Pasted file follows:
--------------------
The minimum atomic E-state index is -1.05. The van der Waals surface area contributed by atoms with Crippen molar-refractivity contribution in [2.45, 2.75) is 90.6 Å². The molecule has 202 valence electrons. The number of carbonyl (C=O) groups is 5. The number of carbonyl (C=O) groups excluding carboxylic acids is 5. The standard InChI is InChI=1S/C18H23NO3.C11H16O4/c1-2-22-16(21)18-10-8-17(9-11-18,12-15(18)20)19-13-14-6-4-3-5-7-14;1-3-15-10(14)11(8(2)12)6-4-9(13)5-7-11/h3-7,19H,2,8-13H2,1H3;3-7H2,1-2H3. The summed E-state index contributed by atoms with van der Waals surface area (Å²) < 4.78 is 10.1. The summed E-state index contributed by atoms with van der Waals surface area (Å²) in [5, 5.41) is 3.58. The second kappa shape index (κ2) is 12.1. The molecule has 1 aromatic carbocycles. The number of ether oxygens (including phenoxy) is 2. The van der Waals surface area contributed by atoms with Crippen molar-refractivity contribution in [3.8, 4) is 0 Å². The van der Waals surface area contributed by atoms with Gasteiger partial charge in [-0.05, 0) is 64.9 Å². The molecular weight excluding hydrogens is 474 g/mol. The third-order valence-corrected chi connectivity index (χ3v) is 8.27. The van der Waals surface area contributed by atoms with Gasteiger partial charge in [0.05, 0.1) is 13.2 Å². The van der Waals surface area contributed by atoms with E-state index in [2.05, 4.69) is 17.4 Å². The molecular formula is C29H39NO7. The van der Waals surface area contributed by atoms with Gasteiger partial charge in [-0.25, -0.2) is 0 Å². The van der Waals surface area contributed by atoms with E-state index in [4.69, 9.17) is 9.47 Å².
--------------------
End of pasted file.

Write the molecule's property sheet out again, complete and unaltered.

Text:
The minimum atomic E-state index is -1.05. The van der Waals surface area contributed by atoms with Crippen molar-refractivity contribution in [2.45, 2.75) is 90.6 Å². The molecule has 202 valence electrons. The number of carbonyl (C=O) groups is 5. The number of carbonyl (C=O) groups excluding carboxylic acids is 5. The standard InChI is InChI=1S/C18H23NO3.C11H16O4/c1-2-22-16(21)18-10-8-17(9-11-18,12-15(18)20)19-13-14-6-4-3-5-7-14;1-3-15-10(14)11(8(2)12)6-4-9(13)5-7-11/h3-7,19H,2,8-13H2,1H3;3-7H2,1-2H3. The summed E-state index contributed by atoms with van der Waals surface area (Å²) < 4.78 is 10.1. The summed E-state index contributed by atoms with van der Waals surface area (Å²) in [5, 5.41) is 3.58. The second kappa shape index (κ2) is 12.1. The molecule has 1 aromatic carbocycles. The number of ether oxygens (including phenoxy) is 2. The van der Waals surface area contributed by atoms with Crippen molar-refractivity contribution in [3.8, 4) is 0 Å². The van der Waals surface area contributed by atoms with Gasteiger partial charge in [-0.05, 0) is 64.9 Å². The molecular weight excluding hydrogens is 474 g/mol. The third-order valence-corrected chi connectivity index (χ3v) is 8.27. The van der Waals surface area contributed by atoms with Gasteiger partial charge in [0.05, 0.1) is 13.2 Å². The van der Waals surface area contributed by atoms with E-state index in [2.05, 4.69) is 17.4 Å². The molecular formula is C29H39NO7. The van der Waals surface area contributed by atoms with Gasteiger partial charge in [-0.25, -0.2) is 0 Å². The van der Waals surface area contributed by atoms with E-state index in [4.69, 9.17) is 9.47 Å².